I am very active, lift weights, run, do kick boxing, and am a gym rat. Is it unsafe to get breast implants and still do chest work outs such as push ups? I heard from someone that it isn't safe to do chest weights after getting breast implants because it can cause complications... I am talking after they've healed. Also I was concerned about wake boarding. Can I get your opinion on this please? I want to know if I should avoid chest exercises in general after my surgery.
Can I Still Do Chest Work Outs While Exercising After Getting Breast Implants?
Doctor Answers (8)
Exercise and implant placement
In general, I advise my patients to wait for a minimum of 4 weeks after surgery before doing any sort of heavy lifting or exercise. However, if you are extremely athletic, you may want to consider having your implants placed in the subglandular position...above the pectoralis muscle. This will allow you more flexibility over the long term with heavy upper body activities.
Web reference: http://drkevinbrenner.com/new-patient-info
Working out after Breast Augmentation Surgery
I have many patients who love their "fitness" activities and have been fine because they have started up their routines AFTER everything has healed. I even have professional body builders who have had breast augmentation surgery. I don't think it is an issue as long as you listen to your surgeon and follow their instructions as to when you are ok to start the workouts. Lower body workouts can be started pretty soon after surgery, the upper body workouts should start when your surgeon has given you the "Green Light".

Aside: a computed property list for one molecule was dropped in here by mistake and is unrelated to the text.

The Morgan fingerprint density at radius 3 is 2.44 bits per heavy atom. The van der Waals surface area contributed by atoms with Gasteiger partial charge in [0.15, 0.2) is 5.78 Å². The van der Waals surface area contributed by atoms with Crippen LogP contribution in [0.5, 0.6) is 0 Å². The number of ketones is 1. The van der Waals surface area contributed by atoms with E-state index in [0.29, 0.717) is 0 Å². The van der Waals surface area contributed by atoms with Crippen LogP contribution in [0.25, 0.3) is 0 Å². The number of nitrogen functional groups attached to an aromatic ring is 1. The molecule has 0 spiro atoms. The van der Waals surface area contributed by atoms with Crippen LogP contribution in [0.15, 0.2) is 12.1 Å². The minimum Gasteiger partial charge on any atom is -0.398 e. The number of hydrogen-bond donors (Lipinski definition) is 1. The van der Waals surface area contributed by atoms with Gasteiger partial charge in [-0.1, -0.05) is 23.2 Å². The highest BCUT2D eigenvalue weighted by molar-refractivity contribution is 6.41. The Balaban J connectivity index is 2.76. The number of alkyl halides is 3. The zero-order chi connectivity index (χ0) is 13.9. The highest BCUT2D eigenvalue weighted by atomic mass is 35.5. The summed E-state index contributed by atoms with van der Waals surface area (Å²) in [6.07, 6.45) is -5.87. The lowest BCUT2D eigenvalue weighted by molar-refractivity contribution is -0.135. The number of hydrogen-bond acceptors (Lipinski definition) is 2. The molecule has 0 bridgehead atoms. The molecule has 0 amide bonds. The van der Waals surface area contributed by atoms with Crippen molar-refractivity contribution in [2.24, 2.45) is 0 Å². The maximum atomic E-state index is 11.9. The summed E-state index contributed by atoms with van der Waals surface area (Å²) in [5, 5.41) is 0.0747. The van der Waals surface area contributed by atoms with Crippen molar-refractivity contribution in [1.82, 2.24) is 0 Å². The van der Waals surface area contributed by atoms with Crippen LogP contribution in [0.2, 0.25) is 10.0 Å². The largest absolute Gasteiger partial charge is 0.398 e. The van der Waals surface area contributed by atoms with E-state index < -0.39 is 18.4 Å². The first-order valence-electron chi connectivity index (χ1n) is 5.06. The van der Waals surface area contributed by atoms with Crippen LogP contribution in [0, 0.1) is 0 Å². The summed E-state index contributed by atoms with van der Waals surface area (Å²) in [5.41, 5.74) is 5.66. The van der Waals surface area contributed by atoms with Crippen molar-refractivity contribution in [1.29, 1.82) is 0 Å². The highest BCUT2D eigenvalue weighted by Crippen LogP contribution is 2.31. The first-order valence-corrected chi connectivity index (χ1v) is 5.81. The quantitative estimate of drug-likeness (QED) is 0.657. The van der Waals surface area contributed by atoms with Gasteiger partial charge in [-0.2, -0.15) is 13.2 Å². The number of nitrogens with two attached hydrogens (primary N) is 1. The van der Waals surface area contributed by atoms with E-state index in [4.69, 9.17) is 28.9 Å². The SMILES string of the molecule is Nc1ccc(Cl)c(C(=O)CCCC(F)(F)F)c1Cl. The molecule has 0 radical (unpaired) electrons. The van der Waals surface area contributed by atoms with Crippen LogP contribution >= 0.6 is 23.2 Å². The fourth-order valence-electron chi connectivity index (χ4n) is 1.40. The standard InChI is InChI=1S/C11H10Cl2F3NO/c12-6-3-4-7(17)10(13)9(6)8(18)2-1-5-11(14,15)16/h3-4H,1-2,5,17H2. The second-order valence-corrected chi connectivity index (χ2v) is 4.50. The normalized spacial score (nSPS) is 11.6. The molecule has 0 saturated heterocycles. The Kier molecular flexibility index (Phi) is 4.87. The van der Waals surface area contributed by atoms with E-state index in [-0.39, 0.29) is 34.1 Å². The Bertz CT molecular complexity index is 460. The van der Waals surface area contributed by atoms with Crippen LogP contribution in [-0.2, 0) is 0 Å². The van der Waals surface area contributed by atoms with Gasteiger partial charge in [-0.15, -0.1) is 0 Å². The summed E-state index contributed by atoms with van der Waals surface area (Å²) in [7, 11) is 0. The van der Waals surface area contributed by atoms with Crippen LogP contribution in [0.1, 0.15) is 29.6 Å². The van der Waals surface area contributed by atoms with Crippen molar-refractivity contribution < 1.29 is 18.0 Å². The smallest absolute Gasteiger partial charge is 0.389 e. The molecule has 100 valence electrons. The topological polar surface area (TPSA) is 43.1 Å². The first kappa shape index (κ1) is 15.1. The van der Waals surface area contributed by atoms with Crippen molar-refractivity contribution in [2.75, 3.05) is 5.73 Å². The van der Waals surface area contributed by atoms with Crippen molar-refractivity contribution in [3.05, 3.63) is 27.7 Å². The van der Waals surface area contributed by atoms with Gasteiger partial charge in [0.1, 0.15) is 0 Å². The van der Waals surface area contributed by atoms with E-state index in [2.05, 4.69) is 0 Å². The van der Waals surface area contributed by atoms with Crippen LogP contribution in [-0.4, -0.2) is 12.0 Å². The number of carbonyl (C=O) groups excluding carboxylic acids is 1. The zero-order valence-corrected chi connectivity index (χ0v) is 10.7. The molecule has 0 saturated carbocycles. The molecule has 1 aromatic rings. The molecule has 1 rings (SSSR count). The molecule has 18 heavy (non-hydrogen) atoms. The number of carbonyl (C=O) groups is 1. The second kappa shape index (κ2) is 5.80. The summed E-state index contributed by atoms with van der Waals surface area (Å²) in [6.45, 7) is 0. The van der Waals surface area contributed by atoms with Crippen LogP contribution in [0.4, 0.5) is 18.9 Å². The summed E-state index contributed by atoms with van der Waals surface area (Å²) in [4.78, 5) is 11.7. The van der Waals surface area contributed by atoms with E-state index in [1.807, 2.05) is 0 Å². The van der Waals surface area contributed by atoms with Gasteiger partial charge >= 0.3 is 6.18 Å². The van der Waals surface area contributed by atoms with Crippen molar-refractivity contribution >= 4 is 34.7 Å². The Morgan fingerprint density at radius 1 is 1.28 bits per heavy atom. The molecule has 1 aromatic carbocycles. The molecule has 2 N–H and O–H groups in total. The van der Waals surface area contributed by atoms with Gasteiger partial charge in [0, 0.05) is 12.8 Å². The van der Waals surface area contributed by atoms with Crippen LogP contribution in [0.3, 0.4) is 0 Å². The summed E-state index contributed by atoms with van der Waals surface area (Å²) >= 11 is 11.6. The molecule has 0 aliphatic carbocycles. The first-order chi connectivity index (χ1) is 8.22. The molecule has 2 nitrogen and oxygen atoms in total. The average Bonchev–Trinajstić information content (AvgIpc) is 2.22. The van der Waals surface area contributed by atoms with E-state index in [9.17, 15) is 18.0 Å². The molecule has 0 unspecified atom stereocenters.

Choose a surgeon who is certified by the American Board of Plastic Surgery (not cosmetic surgery) and a member of the American Society of Plastic Surgeons. From here, you know you are selecting from qualified surgeons. You need to meet with the surgeon, see many examples of their work and talk to patients about their experience with the surgeon and the staff. If there is a way to speak to and meet patients who have undergone a similar procedure, that is usually very useful.
Working Out After Augmentation
I would have no problem with you working out (including chest muscles) beginning six weeks or so after surgery, assuming that you had a normal period of healing and the implants were in a good position. The implants at that point should be well encapsulated (hopefully without a contracture) and should not be harmed by these workouts.
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Chest Exercises After Breast Augmentation Should Not Resume Before Six weeks
In the long run, there are no exercise restrictions after the submuscular placement of breast implants. The key to avoiding problems, however, is to avoid chest exercises and strain while the surgical site is healing. This can be very difficult for a 'gym rat' and there is a great temptation to return too soon as you will feel better before you are actually healed. While the number of weeks of chest exercise restriction will vary amongst plastic surgeons, it is better to be too conservative than too aggressive. Therefore, 6 weeks is a minimum amount of time and 8 weeks would even be better. As you are going through the healing process,, it is important to remember that you are making an investment for the rest of your life. You can always catch up on your exercising. But if you create implant complications, you may never be able to get it right again or at the least face revisional surgery that otherwise could have been avoided.